This just means that you are diversified within asset classes. This is separate from your stock/bond allocation.
yog
Posts: 250
Joined: Wed Jan 15, 2020 12:57 pm

Re: "Inappropriate level of risk"

Post by yog »

You can see Fidelity's target portfolio allocation by going to the Analysis tab -> selecting Summary View -> Asset Allocation & then selecting the Goal View button. It will show you a donut chart of your current asset allocation, and a recommended target allocation donut chart directly below. Mouse over the components of the donut to see the breakout.

For example, my recommended portfolio in BH terms is 70% equity/30% fixed income. Fidelity breaks this out for me into a target portfolio of 49% domestic stock, 21% international stock, 25% fixed income bonds, and 5% short term liquidity.
User avatar
arcticpineapplecorp.
Posts: 7530
Joined: Tue Mar 06, 2012 9:22 pm

Re: "Inappropriate level of risk"

Post by arcticpineapplecorp. »

make sure your birthdate listed with fidelity is correct.

you'll also know something's wrong if fidelity says you can put $7000 into a Roth IRA this year.
It's "Stay" the course, not Stray the Course. Buy and Hold works. You should really try it sometime. Get a plan: www.bogleheads.org/wiki/Investment_policy_statement
Doctor Rhythm
Posts: 658
Joined: Mon Jan 22, 2018 3:55 am

Re: "Inappropriate level of risk"

Post by Doctor Rhythm »

OP, these messages reflect the difference between what’s often called market risk versus idiosyncratic risk. The market as a whole can drop (like it did last winter) - that’s the market risk we take by being in the game. Travel-related companies were particularly hard hit because pandemic - that’s the idiosyncratic risk of individual companies and market sectors.

Fidelity’s analysis is saying you aren’t exposed to exposed to excess idiosyncratic risk that comes from being over-concentrated in specific companies or market sectors...so “great work.” This approach is advocated here and easily achieved by using total market index funds.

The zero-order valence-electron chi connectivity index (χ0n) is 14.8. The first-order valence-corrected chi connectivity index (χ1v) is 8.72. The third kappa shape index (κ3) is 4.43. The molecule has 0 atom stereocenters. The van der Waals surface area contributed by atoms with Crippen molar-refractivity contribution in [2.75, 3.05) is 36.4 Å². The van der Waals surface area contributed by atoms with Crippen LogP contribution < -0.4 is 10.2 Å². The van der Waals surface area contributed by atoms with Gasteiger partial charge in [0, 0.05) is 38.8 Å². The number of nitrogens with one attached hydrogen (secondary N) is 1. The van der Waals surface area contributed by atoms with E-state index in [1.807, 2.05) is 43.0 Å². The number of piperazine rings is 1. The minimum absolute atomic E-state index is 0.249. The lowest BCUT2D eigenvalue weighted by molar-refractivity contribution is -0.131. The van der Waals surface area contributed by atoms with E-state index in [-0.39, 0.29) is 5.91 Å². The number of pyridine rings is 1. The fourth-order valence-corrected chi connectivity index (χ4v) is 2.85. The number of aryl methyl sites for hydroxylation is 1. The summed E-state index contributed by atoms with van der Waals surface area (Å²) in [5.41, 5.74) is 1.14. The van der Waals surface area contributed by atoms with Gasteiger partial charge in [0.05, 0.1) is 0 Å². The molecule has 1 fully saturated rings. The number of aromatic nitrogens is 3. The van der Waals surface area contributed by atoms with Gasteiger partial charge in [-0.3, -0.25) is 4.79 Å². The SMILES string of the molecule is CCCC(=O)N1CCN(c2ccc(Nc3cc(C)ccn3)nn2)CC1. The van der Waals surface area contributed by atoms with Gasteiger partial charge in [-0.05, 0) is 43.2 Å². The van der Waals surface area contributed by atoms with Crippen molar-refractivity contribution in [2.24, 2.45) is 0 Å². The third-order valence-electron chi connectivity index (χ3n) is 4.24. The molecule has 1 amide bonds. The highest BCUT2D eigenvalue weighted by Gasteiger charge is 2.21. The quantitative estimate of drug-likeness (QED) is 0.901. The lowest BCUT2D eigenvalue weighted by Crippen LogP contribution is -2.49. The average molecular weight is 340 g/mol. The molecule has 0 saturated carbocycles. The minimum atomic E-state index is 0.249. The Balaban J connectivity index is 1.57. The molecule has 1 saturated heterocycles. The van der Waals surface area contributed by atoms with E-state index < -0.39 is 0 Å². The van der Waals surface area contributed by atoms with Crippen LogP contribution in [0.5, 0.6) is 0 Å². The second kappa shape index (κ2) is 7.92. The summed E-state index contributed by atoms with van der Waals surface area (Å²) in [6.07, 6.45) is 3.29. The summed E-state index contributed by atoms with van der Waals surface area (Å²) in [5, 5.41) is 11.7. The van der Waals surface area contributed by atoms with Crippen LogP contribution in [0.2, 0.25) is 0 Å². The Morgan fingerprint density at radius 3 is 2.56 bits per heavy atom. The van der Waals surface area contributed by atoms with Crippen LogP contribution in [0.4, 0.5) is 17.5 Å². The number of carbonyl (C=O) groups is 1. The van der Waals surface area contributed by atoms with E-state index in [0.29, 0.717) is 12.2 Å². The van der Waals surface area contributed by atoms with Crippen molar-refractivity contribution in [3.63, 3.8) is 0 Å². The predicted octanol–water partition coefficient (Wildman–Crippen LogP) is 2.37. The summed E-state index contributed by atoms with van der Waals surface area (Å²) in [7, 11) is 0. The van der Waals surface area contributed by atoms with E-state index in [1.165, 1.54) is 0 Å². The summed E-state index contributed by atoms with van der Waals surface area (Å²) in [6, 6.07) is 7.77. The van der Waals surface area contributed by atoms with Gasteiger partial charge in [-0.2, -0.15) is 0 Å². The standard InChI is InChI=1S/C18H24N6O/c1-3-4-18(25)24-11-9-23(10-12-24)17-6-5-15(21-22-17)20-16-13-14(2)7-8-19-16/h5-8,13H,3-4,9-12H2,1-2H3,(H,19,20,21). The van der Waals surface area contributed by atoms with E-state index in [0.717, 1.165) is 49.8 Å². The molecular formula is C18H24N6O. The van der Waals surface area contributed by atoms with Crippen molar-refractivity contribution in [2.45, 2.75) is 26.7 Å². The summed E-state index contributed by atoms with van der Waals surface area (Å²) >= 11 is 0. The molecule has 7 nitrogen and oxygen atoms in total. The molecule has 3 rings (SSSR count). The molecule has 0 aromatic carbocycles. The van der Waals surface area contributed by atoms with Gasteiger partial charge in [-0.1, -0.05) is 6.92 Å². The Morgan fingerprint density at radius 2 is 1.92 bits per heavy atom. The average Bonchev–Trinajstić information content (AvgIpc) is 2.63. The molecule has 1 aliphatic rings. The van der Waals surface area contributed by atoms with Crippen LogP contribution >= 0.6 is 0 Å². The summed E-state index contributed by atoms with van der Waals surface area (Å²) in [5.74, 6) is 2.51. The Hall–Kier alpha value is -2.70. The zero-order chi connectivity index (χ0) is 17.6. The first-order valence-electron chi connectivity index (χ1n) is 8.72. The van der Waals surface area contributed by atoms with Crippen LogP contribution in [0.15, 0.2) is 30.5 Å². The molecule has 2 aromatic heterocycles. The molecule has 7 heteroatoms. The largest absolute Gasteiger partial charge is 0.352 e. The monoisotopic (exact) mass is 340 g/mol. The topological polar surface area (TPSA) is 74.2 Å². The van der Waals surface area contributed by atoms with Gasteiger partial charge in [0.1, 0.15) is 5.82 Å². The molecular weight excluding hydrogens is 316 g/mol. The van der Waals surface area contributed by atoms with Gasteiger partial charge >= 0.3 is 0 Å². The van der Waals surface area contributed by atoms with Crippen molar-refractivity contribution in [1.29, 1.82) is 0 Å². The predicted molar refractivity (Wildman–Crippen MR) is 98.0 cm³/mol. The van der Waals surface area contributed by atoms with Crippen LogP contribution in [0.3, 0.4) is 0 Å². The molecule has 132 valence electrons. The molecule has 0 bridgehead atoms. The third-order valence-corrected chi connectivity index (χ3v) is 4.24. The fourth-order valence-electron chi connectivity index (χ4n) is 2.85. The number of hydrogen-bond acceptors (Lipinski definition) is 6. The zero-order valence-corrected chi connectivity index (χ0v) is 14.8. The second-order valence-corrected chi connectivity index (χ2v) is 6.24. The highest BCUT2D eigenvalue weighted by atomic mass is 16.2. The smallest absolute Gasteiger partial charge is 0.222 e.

Market risk can be limited by your asset allocation (% stock versus % bond/cash). The trade off is returns for safety. You can take more risk in hope of better returns, or you can forego some potential returns in exchange for lower risk. I’m guessing that Fidelity is saying your portfolio is more conservative than what they recommend based on the information you provided, such as your age. Maybe true, but your risk tolerance depends on your individual circumstances and personality, so your portfolio might be right for you.
User avatar
grabiner
Advisory Board
Posts: 29155
Joined: Tue Feb 20, 2007 11:58 pm
Location: Columbia, MD

Re: "Inappropriate level of risk"

Post by grabiner »

lostchild21 wrote: Tue Jan 19, 2021 1:09 pm I just checked what Fidelity says about my portfolio and under Asset Allocation (55% domestic stock, 16% foreign stock, 6% bonds, 23% short term), it says "The level of stock (equity) in your retirement accounts is generally not associated with someone your age, which may mean an inappropriate level of risk." What does this mean?
This is a personal decision. Normal recommendations for a 30-year-old investor are 80% stocks or more, because you have a long time to make up for any stock losses. But not all investors can actually handle that level of risk; what did you do with your investments in March 2020? If you weren't comfortable with the stock-market crash then, you might not stick with a stock-heavy portfolio in the next crash.